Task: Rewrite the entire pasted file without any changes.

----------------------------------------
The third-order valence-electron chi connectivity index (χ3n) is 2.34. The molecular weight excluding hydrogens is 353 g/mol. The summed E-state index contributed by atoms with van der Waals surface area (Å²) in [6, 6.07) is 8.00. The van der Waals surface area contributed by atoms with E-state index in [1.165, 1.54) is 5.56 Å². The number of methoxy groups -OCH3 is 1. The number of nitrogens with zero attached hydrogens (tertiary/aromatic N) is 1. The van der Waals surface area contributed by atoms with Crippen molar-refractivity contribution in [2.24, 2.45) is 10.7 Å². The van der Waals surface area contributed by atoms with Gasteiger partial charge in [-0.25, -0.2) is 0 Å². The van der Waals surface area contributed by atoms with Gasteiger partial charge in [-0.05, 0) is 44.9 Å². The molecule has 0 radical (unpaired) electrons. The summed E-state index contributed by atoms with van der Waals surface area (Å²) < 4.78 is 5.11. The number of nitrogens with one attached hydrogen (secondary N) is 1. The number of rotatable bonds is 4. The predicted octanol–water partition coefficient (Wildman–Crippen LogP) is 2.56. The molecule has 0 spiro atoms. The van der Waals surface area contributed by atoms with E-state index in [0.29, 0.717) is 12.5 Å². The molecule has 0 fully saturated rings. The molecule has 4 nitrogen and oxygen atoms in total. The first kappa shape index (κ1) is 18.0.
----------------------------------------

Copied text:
The third-order valence-electron chi connectivity index (χ3n) is 2.34. The molecular weight excluding hydrogens is 353 g/mol. The summed E-state index contributed by atoms with van der Waals surface area (Å²) in [6, 6.07) is 8.00. The van der Waals surface area contributed by atoms with E-state index in [1.165, 1.54) is 5.56 Å². The number of methoxy groups -OCH3 is 1. The number of nitrogens with zero attached hydrogens (tertiary/aromatic N) is 1. The van der Waals surface area contributed by atoms with Crippen molar-refractivity contribution in [2.24, 2.45) is 10.7 Å². The van der Waals surface area contributed by atoms with Gasteiger partial charge in [-0.25, -0.2) is 0 Å². The van der Waals surface area contributed by atoms with Gasteiger partial charge in [-0.05, 0) is 44.9 Å². The molecule has 0 radical (unpaired) electrons. The summed E-state index contributed by atoms with van der Waals surface area (Å²) < 4.78 is 5.11. The number of nitrogens with one attached hydrogen (secondary N) is 1. The number of rotatable bonds is 4. The predicted octanol–water partition coefficient (Wildman–Crippen LogP) is 2.56. The molecule has 0 spiro atoms. The van der Waals surface area contributed by atoms with E-state index in [0.29, 0.717) is 12.5 Å². The molecule has 0 fully saturated rings. The molecule has 4 nitrogen and oxygen atoms in total. The first kappa shape index (κ1) is 18.0.